I agree an exciting Indian sunset to his career would change everything, but I have a feeling he’s struggling to be selected for the TDF let alone win a stage, and top10 is totally out for my money. So that end of career reappraisal possibly won’t happen making him more likely to be forgotten.

          I think the same about Cadel Evans – if Cadel definitely did not dope, then he is the stand out rider of the entire 00s but his constant 2/3rds and single tour means he’s likely only going to be remembered in Oz as their first winner when he possibly deserves more recognition – Jan Ulrich won the same number of Tours as Evans and I know who people remember more as a great rider.

        • I suspect that Froome is nowhere near to being the 5th person in cycling history – nor is Contador. What goes within brackets above is of course correct, but it’s no secondary element when judging the place of rider in “cycling history”.

          They probably could be included among the greatest stage racers (at least if nothing more surfaces about them and the structures they were working in), although, for me, Froome’s career looks a bit lacking of memorable moments and way too much dependant on his main team more than anything else.
          However, their greater limitation – especially in Froome’s case – is their nearly absolute lack of capability when one-day racing is concerned, including races which are quite favourable to GT riders – despite having tried a decent number of times. Contador perhaps achieved a dozen of top-tens, but Froome always struggled to make the line with the first 40 riders or so, which always looked shoking to me, that is, your sheer “engine” should keep you well ahead in a hard race.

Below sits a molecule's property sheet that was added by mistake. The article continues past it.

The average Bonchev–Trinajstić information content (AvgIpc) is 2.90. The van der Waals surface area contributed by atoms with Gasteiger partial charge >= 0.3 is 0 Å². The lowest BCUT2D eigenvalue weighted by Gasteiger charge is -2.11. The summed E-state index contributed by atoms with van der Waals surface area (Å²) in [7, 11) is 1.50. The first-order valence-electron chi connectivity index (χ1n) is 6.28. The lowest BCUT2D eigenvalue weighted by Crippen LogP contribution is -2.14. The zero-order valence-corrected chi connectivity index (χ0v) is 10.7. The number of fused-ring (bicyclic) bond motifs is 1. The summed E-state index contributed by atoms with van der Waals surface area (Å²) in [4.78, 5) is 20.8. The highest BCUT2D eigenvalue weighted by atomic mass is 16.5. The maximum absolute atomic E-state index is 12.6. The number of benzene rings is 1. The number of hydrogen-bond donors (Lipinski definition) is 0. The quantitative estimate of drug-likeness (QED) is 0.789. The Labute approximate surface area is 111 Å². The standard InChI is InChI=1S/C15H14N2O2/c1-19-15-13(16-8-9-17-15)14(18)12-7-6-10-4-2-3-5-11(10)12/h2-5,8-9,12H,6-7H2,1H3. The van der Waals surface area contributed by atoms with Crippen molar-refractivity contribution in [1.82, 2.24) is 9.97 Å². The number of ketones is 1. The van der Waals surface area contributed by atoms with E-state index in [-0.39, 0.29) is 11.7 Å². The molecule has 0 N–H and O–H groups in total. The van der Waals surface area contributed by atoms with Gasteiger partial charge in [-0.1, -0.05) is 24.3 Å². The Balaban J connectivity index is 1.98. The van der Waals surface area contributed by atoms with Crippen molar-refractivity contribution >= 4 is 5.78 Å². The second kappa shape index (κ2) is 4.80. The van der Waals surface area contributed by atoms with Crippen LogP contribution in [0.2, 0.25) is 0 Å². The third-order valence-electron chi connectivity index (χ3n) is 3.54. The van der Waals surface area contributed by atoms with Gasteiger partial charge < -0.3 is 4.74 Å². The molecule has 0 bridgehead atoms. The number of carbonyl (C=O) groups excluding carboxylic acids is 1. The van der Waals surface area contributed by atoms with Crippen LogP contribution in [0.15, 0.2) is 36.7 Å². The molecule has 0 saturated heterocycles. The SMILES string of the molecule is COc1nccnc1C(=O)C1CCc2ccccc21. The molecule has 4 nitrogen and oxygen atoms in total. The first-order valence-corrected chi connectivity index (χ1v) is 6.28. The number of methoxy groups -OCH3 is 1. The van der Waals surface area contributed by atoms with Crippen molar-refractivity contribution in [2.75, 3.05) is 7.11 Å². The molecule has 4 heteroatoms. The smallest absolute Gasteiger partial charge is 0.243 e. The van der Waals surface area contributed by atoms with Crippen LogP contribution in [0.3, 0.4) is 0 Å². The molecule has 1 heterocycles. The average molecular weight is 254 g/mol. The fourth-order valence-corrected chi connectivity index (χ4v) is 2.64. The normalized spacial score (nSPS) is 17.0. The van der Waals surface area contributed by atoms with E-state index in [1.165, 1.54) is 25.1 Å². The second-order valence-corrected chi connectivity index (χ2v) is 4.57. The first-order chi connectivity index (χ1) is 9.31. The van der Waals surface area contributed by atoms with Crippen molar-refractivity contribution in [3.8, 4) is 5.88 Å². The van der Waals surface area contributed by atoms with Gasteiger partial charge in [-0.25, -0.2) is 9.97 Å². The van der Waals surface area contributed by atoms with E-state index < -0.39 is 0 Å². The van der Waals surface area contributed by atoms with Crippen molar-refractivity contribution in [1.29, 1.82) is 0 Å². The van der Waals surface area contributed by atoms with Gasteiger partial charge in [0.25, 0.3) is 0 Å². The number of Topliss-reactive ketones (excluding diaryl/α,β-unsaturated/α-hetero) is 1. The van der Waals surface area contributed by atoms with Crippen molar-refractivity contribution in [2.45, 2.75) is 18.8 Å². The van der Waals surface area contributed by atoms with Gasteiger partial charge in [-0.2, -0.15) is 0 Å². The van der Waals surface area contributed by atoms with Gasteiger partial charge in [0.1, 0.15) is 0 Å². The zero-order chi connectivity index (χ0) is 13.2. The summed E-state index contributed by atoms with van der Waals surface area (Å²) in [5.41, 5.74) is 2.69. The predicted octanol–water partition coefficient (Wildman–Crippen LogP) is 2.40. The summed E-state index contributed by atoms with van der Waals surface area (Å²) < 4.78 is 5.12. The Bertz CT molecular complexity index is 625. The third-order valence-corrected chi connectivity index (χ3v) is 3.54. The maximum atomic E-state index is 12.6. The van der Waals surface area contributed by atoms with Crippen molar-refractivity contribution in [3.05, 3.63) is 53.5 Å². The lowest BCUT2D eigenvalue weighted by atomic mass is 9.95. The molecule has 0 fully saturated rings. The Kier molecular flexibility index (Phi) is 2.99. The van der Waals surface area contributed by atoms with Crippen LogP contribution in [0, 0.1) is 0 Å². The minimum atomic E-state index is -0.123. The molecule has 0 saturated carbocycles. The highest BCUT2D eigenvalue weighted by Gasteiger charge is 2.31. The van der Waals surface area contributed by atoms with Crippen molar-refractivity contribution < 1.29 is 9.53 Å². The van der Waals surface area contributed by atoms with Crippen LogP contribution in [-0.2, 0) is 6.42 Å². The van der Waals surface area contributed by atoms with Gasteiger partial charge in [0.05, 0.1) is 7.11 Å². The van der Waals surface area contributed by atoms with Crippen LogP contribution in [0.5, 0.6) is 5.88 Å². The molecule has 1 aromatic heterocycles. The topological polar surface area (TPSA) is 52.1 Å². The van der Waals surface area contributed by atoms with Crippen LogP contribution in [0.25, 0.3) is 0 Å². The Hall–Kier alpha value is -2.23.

This becomes even clearer if you check him (or them) against another very similar case, Indurain’s, of course, albeit Miguelón won a San Sebastián and, even more important, he can display a good set of excellent performances at the Worlds. Which, to me, isn’t still enough, and yet he’s above his couple of colleagues.

          What I mean is that most of the other top riders we can think about (Merckx, Anquetil, Hinault, Coppi – who won his 5 Giros when they were more valuable than the Tour) were also huge one-day racer, or at least notable, or at the very least “decent” ones (Anquetil wasn’t that brilliant, indeed, and I’d actually prefer Bartali over him, but he still won a Liège *and* a Gent-Wevelgem (!), besides coming close to the Worlds a handful of times).

          If you focus on GTs only, you’d face quite a strange and huge leap between the very top guys, who were at least as good as Froome in GTs but – by the way… – they were *also* great in the Classics and/or at the Worlds, and then suddenly this sort of rider which is absolutely useless in one-day racing.

          Frankly, although with less GTs, I’d take Louison Bobet over Froome, if we speak of cycling history *Only* three TdF, but he’s also got Sanremo, Flanders, Roubaix and Lombardia plus the Worlds. And Gimondi, too.
          If we look further back, before the IIWW, Binda would easily jump aound Froomey, too.

          Then, we’d have also other interesting questions: even admitting that GTs are “as such” more valuable than Classics (I’d dispute that, but whatever), what about those riders who were as excellent in Classics as Froome can be considered in GTs (probably they’d place even higher) *but* they’re *also* decent GT riders?